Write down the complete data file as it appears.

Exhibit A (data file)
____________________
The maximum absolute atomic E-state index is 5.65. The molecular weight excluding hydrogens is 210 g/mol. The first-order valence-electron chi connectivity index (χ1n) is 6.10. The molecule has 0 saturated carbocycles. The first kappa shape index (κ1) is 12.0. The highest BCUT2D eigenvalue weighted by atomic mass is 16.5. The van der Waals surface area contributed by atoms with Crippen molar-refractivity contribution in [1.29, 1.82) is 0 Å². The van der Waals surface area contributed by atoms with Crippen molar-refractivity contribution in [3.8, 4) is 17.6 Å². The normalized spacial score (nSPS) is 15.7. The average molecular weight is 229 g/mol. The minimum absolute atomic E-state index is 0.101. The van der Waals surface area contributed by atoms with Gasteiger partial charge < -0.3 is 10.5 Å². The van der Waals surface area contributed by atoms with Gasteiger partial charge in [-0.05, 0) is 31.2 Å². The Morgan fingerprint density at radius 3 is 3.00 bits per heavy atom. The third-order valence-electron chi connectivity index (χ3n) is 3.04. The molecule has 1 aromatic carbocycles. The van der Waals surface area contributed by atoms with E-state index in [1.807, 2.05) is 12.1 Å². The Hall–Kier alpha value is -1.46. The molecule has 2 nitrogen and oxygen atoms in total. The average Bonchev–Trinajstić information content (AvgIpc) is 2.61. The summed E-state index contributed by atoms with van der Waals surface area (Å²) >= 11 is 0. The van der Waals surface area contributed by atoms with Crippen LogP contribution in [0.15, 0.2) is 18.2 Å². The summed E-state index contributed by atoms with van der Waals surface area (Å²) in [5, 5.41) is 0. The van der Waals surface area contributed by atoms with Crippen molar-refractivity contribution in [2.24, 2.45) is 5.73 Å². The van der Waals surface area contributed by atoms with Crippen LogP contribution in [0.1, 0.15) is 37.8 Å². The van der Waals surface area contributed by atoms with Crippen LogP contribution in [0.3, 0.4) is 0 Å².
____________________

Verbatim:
The maximum absolute atomic E-state index is 5.65. The molecular weight excluding hydrogens is 210 g/mol. The first-order valence-electron chi connectivity index (χ1n) is 6.10. The molecule has 0 saturated carbocycles. The first kappa shape index (κ1) is 12.0. The highest BCUT2D eigenvalue weighted by atomic mass is 16.5. The van der Waals surface area contributed by atoms with Crippen molar-refractivity contribution in [1.29, 1.82) is 0 Å². The van der Waals surface area contributed by atoms with Crippen molar-refractivity contribution in [3.8, 4) is 17.6 Å². The normalized spacial score (nSPS) is 15.7. The average molecular weight is 229 g/mol. The minimum absolute atomic E-state index is 0.101. The van der Waals surface area contributed by atoms with Gasteiger partial charge < -0.3 is 10.5 Å². The van der Waals surface area contributed by atoms with Gasteiger partial charge in [-0.05, 0) is 31.2 Å². The Morgan fingerprint density at radius 3 is 3.00 bits per heavy atom. The third-order valence-electron chi connectivity index (χ3n) is 3.04. The molecule has 1 aromatic carbocycles. The van der Waals surface area contributed by atoms with E-state index in [1.807, 2.05) is 12.1 Å². The Hall–Kier alpha value is -1.46. The molecule has 2 nitrogen and oxygen atoms in total. The average Bonchev–Trinajstić information content (AvgIpc) is 2.61. The summed E-state index contributed by atoms with van der Waals surface area (Å²) >= 11 is 0. The van der Waals surface area contributed by atoms with Crippen LogP contribution in [0.15, 0.2) is 18.2 Å². The summed E-state index contributed by atoms with van der Waals surface area (Å²) in [5, 5.41) is 0. The van der Waals surface area contributed by atoms with Crippen molar-refractivity contribution in [2.24, 2.45) is 5.73 Å². The van der Waals surface area contributed by atoms with Crippen LogP contribution in [0.1, 0.15) is 37.8 Å². The van der Waals surface area contributed by atoms with Crippen LogP contribution in [0.3, 0.4) is 0 Å².